Congress finalized President-elect Joe Biden as the winner of the presidential election early Thursday morning after a day of chaos and riots in the nation’s Capitol.

The confirmation vote on January 6 was the final step to ensure Biden’s election before the inauguration on January 20. Vice President Mike Pence formally accepted Biden’s win at 3:32 a.m. Thursday morning.

The violence at the Capitol was fueled by President Donald Trump who previously urged his followers to march to the building and pressure lawmakers to overturn the results from votes he thought were fraudulent. Thousands finally complied, rushing Capitol Police and disrupting the ceremonial proceedings set to occur Wednesday. Pence, Speaker Nancy Pelosi and other congressional leaders were brought to safety as the mob entered the building, shutting down proceedings for hours.

Rioters broke windows, accessed secure areas and hammered on the doors of the House chamber. The police and National Guard finally restored the Capitol, but not before one woman was shot dead by police and other deaths and injuries were reported in connection with the riots.

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Lawmakers tweeted urgently at Trump to call off his supporters due to the violence they witnessed over the election results. “Enough is enough,” declared Sen. Lindsey Graham (R-S.C.), who had encouraged Trump to pursue lawsuits for the results, until Wednesday night.

Although their goal was to prolong and overturn the election results, the pro-Trump mob caused Congress to forge ahead with certifying Biden’s win. Sens. Josh Hawley (R-Mo.), Ted Cruz (R-Texas), Cindy Hyde-Smith (R-Miss.), Roger Marshall (R-Kan.), Tommy Tuberville (R-Ala.) and John Kennedy (R-La.) voted in favor of the objection to Arizona’s electors, while eight previous supporters of Trump’s unsubstantiated claims changed their votes, preventing House Republicans from objecting to results in Georgia, Michigan and Nevada.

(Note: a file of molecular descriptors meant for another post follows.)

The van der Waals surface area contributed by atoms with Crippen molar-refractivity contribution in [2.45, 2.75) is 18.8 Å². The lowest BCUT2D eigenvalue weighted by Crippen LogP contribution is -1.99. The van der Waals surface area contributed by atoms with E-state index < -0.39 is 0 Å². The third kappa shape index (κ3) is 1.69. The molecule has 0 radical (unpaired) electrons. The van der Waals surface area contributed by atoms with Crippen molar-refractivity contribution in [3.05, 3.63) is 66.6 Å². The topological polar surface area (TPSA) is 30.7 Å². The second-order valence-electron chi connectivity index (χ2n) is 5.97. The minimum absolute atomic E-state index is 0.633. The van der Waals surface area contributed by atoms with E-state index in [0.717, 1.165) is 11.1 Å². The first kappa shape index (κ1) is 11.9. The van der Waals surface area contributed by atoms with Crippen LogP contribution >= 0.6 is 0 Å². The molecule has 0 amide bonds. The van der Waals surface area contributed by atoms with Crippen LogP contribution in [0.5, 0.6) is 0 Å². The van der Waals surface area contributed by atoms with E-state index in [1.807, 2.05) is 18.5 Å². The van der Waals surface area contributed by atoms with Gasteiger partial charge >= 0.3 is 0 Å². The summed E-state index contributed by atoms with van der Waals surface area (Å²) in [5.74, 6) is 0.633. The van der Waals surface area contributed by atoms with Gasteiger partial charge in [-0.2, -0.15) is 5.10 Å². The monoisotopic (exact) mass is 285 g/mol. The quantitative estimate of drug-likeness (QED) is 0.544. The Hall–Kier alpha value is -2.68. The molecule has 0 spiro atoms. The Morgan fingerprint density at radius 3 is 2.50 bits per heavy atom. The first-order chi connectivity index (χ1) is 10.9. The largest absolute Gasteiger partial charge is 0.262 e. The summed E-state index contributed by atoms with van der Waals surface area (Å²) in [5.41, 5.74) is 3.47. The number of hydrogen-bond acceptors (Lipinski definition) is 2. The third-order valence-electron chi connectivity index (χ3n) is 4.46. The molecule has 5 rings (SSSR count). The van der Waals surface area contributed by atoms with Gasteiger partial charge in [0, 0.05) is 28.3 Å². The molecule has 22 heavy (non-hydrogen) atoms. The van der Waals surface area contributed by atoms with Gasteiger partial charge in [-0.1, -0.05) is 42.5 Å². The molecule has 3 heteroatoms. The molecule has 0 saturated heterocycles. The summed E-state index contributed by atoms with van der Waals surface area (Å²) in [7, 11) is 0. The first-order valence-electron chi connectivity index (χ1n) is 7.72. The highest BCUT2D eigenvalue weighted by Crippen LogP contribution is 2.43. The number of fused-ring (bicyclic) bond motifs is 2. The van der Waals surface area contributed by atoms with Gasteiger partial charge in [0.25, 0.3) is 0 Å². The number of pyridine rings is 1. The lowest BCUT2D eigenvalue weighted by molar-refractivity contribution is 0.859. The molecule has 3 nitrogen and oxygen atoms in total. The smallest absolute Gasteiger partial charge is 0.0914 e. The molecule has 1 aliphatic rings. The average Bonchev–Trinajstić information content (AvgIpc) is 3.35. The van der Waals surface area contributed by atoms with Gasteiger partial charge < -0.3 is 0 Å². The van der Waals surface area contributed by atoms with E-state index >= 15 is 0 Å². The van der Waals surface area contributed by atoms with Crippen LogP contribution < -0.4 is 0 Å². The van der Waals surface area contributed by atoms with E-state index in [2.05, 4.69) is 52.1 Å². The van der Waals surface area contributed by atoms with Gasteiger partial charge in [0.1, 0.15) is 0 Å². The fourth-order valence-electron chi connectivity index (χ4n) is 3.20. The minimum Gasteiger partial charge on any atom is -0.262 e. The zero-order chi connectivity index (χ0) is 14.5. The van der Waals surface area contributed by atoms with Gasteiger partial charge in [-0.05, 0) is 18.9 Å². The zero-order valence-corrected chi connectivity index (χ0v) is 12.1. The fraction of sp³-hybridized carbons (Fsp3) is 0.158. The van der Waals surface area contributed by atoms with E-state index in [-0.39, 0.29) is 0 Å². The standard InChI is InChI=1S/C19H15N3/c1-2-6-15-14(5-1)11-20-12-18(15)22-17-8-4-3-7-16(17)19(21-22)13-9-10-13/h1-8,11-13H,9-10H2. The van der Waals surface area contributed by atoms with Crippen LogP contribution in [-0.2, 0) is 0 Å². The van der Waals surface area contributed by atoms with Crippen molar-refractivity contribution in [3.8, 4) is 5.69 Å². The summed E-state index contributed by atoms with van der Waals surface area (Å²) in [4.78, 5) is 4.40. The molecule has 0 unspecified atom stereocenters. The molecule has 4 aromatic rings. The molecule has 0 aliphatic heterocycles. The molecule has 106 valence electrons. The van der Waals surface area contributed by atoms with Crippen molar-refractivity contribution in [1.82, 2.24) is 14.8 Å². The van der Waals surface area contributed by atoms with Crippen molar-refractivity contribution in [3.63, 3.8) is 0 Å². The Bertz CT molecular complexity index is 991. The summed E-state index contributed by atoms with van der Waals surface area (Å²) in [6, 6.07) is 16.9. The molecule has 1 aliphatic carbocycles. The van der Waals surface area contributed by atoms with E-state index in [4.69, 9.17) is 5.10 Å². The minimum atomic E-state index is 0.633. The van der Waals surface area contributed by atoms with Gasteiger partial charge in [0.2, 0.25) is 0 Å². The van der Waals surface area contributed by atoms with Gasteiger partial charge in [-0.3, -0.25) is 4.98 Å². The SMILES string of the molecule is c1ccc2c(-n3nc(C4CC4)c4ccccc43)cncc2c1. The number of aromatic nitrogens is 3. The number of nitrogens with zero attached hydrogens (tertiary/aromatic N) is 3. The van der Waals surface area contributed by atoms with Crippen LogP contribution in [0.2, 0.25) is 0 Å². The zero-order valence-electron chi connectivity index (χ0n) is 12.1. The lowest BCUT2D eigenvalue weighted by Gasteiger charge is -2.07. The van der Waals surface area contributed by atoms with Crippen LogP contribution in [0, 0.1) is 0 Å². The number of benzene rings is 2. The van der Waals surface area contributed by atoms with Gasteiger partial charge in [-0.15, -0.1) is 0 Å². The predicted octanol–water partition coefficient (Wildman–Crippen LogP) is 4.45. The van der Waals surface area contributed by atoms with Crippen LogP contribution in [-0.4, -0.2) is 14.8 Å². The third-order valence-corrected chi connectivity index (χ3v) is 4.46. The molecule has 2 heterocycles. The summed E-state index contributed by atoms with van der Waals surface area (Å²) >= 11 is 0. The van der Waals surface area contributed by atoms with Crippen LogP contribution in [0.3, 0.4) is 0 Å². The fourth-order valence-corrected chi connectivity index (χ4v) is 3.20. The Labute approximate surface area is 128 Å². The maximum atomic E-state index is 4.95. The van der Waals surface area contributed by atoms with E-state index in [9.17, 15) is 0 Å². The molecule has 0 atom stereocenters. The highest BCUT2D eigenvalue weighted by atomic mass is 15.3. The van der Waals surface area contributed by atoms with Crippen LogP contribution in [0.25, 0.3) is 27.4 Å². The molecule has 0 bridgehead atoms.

The House shot down the challenge even though 121 Republicans, more than half of the GOP conference, supported it.

Pence refused to advocate for Trump’s position, telling Trump that he will not continue to support the claim to overturn the election results. After the riots, he returned to the Capitol with a forceful message for the mob that acted out.

“To those who wreaked havoc in our Capitol today, you did not win,” Pence said.

Congressional leaders delivered similar remarks when returning to the Capitol. “We must and will show the country, and indeed to the world, that we will not be diverted from our duty,” Pelosi said. “To those who engaged in the gleeful desecration of this, our temple of democracy, justice will be done.”

Senate Minority Leader Chuck Schumer blamed the violence on Trump’s incitement and said January 6, 2021 will “live in infamy” as he compared the riots to Pearl Harbor and labeled them a “failed insurrection.”

“We’re going to go back and do our business,” Sen. Joe Manchin (D-W.Va.) told reporters. “Whatever it takes. These thugs are not running us off.”

Rep. Conor Lamb (D-Pa.) spoke out on the riots. “A woman died out there tonight, and you’re making these objections,” he said, gesturing at Republicans and accusing them of “lies” that he said were the same ones that inspired Wednesday’s riot. His comments led to a shouting match in the chamber as Republicans asked Pelosi to strike his words.

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